Window contracts are an essential document when it comes to ensuring your windows are exactly what you paid for.

They are also the final word in case there is a disagreement between you and the company.

Simple enough, right? Yet time and time again there are customers who sign for something they didn’t completely understand, only to find that it’s futile to argue about not getting something they thought they were entitled to.

The biggest area of contention is often in the product specification listed on the contract. So we thought we’d dedicate a post to discussing what a contract looks like, and what you need to know to understand how to read one.

contract_Sample
A standard window contract should outline the number of windows, their type, what direction they open in, the dimensions for each window, as well as their colour, profile, and any additional optional finishes. IT IS IMPORTANT THAT EVERYTHING YOU AGREE ON WITH THE PROJECT CONSULTANT GETS WRITTEN DOWN ON THE CONTRACT.

One thing customers often find confusing is understanding the symbols that represent the windows. Notice, in our contract the windows are sketched from the outside view. This is a big first step in understanding the direction of operable windows.

Notice that some windows are labeled with an arrow, and some are labeled with a triangle. The arrow represents a slider window, and which direction the operable sash moves in.
slider_window_symbolslider_window

The triangle represents a casement or awning window. The wide end of the triangle is the side of the sash that moves away from the frame.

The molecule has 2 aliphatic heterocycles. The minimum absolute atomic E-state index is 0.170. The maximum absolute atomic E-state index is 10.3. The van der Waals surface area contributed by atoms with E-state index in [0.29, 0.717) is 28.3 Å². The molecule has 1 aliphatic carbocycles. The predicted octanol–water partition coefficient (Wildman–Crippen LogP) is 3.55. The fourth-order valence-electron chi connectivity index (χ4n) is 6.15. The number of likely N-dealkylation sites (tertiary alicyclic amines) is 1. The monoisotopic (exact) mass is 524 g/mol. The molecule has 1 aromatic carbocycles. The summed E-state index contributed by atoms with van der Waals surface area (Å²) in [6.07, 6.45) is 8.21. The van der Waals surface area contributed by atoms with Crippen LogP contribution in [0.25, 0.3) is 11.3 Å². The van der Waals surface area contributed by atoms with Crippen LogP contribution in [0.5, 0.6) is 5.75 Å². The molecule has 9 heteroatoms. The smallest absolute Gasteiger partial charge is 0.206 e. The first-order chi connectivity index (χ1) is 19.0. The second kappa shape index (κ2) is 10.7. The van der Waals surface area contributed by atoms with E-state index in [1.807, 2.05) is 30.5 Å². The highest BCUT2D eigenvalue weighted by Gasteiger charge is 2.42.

casement_window_symbolCasement_Fixed_Casement

awning_symbolAwning_Window_Open_q

 

The direction in which the window opens is especially crucial in combination windows.
Check out these diagrams and their corresponding photos:
hung_window_symbolhung_window

high_profile_symbolhigh_profile_picture_window

casemen_fix_symbolcasement_fix_window

end_vent_symbolend_vent_window

 

Whether you’re replacing windows to match the style of existing ones or changing all the units in the house you will need to decide on the profile (ie frame height) of the windows. Some windows come in High Profile (HP, also sometimes referred to as Picture) or Low Profile (LP, sometimes referred to as Fixed). Low profile windows have a greater glass surface area and let it in more light. In the end however you really want the frame height that best matches what you already have.

If you are getting a combination window with a casement or awning as a part of it, the fixed part will have to be high profile to match the operable window.

If you are considering an end-vent, slider, circular shape, or hopper window, those styles come in low profile.

Frame profile height is often a point of contention when customers realize they didn’t get the windows they wanted. Always make sure the profile style is specified on the contract, either for the specific windows or for your whole order if all the profiles are identical.

The contract should also specify each window’s exact measurements, the colour of interior and exterior, as well as the location of the window in the house. It is important to put down the location of the window in the event you require service. If your order contains multiple slider windows, for example, you can specify which room the troublesome one is in, so there is no confusion on reordering a replacement.

As you are going through the contract with your project consultant try to visualize what the drawn windows will look like in real life. If it helps you may even want to stand beside the opening and physically act out which parts of the window will open, and in which direction. Though it may sound silly, this will actually help you get an idea of what functionality features each window has, and whether there will be any obstructions to its operation.

Learn everything you need to know about window replacement:
Find out how much new windows should cost
See all our vinyl window styles in one place
Follow the replacement process in our visual INFOGRAPHIC

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